When people find out that I can sew, I hear a lot of folks lamenting that they inherited a sewing machine, or picked one up at the thrift store, and don't know what to do with it.
I thought I'd post a few tips I wish I had known when I started sewing.
1) First of all, when you're buying a pattern, and cutting it out, don't pay attention to the size listed, pay attention to the measurements. You'll often find that the sewing pattern's version of a size 10 is more like a 6 or an 8 in off the rack clothes. This is due to the so called vanity sizing in off the rack clothes. (You know how you can usually go down a size in clothes from the Gap or Banana Republic? It's not that you've really lost weight without realizing it. ;) Their sizes run a bit bigger than normal, because people get a kick out of wearing a smaller size. This is also the reason why you'll probably wear a larger size in vintage clothes. Back in the day, they sized the clothing according to actual body measurements. But I digress.) It's a real drag to finish a project, only to find that it's never going to fit you. (I've done it. More than once.)
2) Pick something easy to start with. Throw pillows, pillowcases, tote bags, simple elastic waist skirts, and pajama pants that don't have a lots of pockets and extra detailing are good starter projects. Picking an easy project to start with raises the odds that it will turn out well, which in turn will help you develop the skills and confidence to move on to harder things. It's pretty much not ever a good idea to decide that you're going to sew your wedding dress or your daughter's prom dress as a first project.
(I made these pj pants for the kids today, using McCall's pattern number M6194. It would make a great beginner pattern, with just 2 pieces, and no fussy details. I also deliberately made them a little big, hoping the kids might get a little more wear out of them, in case you're wondering. I'm cheap like that.)
3) Pay attention specifically to the cutting instructions on the pattern. If you don't, you may end up with pieces that have been cut out on the wrong side of the fabric. Sometimes the instructions will dictate that you'll pin the pattern piece right side up, and then again upside down, in order to to achieve a left and right sleeve for instance. It's complicated to explain here, but trust me on this. Read the directions. Then read them again.
4) When you're first starting out, threading the sewing machine is pretty intimidating. There are usually around 6 places you have to run the thread through, and it has to be done in the right order. My mother gave me this tip: Write the numbers 1-6 on a piece of tape, then place them on the appropriate spots on the machine, as shown below. Next time you go to thread the machine, it will be easy to figure out the order. Later, when you don't need the prompting any more, you can remove the tape.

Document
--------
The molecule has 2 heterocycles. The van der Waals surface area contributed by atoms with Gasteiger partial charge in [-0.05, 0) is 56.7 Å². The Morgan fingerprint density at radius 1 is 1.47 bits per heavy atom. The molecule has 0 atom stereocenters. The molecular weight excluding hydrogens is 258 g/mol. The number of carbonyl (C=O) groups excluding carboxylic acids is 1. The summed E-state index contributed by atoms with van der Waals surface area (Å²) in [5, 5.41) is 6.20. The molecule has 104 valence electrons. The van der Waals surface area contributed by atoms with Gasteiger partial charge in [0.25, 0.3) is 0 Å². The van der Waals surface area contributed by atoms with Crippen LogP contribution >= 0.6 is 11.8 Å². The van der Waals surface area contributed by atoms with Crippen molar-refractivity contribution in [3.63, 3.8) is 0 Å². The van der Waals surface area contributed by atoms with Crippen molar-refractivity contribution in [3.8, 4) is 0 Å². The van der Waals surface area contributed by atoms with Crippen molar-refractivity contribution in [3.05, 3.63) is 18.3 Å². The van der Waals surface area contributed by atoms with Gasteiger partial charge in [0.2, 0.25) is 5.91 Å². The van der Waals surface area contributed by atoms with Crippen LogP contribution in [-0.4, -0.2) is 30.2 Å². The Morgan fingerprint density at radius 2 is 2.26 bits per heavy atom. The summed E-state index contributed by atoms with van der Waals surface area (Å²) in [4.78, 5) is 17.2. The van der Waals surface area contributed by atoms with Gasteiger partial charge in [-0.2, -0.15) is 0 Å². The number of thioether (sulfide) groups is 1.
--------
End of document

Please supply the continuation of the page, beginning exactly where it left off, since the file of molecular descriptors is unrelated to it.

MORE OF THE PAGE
5) I'm going to totally go against the consensus here, but if you just want to dip your toes into sewing, and see if you like it, I think it's fine to buy a cheap Singer sewing machine at a big box store. It won't last forever, it doesn't have as many bells and whistles, and it may not be up to quilting multiple layers of heavy fabric. It should, however get you through the first couple of years, while you learn how to sew, and decide if you like it. Later you can upgrade to a fancy machine, if you want one, or need one. Or not. $1000 is a lot of cash to drop on something you're not even sure if you're going to use.
6) Initially you may be tempted to think that basting, and pinning, and ironing are a lot of trouble, and maybe you don't really have to do them. They save a lot of time on the back end though, ripping out mistakes. Sewing is a little like cooking. Once you sort of know what you're doing, you can figure out ways to improvise. At first though, follow the directions to the letter.
7) The easiest fabric to get started with is going to be cotton. It doesn't stretch, it won't slip and slide while you're sewing it, and it's pretty forgiving if you have to rip out stitches. It's also inexpensive. You probably don't want to get started sewing on antique silk.
8) My final tip is this: the best way to learn to sew is to start sewing. Pick an easy pattern, some inexpensive fabric and go to town. When you mess up, (and you will mess up,) you can either try try to fix it, or scrap it and start over.
Do you have any tips to add to the list? I'd love for you to add them to the comments section.
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